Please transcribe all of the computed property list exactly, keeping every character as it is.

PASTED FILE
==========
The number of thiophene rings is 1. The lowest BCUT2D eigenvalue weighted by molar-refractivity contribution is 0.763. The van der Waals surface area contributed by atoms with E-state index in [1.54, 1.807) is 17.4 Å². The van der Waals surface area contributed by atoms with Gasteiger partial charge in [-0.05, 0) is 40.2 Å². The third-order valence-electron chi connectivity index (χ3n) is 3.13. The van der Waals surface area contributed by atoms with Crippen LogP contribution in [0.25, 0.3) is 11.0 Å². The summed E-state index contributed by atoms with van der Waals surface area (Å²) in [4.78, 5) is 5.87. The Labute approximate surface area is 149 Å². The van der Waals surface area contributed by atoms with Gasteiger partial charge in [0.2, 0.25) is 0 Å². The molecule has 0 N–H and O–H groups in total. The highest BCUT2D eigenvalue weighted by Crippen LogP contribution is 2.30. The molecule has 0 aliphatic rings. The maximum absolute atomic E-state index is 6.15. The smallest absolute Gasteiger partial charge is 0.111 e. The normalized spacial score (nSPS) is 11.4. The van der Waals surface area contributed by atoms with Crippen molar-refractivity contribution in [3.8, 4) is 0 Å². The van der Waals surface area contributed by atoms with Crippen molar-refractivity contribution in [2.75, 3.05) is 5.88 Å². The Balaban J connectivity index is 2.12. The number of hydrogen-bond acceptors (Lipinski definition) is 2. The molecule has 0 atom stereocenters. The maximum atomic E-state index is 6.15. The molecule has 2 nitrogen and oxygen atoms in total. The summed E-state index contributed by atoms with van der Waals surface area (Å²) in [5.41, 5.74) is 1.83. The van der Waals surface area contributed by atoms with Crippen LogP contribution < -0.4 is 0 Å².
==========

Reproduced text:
The number of thiophene rings is 1. The lowest BCUT2D eigenvalue weighted by molar-refractivity contribution is 0.763. The van der Waals surface area contributed by atoms with E-state index in [1.54, 1.807) is 17.4 Å². The van der Waals surface area contributed by atoms with Gasteiger partial charge in [-0.05, 0) is 40.2 Å². The third-order valence-electron chi connectivity index (χ3n) is 3.13. The van der Waals surface area contributed by atoms with Crippen LogP contribution in [0.25, 0.3) is 11.0 Å². The summed E-state index contributed by atoms with van der Waals surface area (Å²) in [4.78, 5) is 5.87. The Labute approximate surface area is 149 Å². The van der Waals surface area contributed by atoms with Gasteiger partial charge in [0.2, 0.25) is 0 Å². The molecule has 0 N–H and O–H groups in total. The highest BCUT2D eigenvalue weighted by Crippen LogP contribution is 2.30. The molecule has 0 aliphatic rings. The maximum absolute atomic E-state index is 6.15. The smallest absolute Gasteiger partial charge is 0.111 e. The normalized spacial score (nSPS) is 11.4. The van der Waals surface area contributed by atoms with Crippen molar-refractivity contribution in [3.8, 4) is 0 Å². The van der Waals surface area contributed by atoms with Crippen molar-refractivity contribution in [2.75, 3.05) is 5.88 Å². The Balaban J connectivity index is 2.12. The number of hydrogen-bond acceptors (Lipinski definition) is 2. The molecule has 0 atom stereocenters. The maximum atomic E-state index is 6.15. The molecule has 2 nitrogen and oxygen atoms in total. The summed E-state index contributed by atoms with van der Waals surface area (Å²) in [5.41, 5.74) is 1.83. The van der Waals surface area contributed by atoms with Crippen LogP contribution < -0.4 is 0 Å².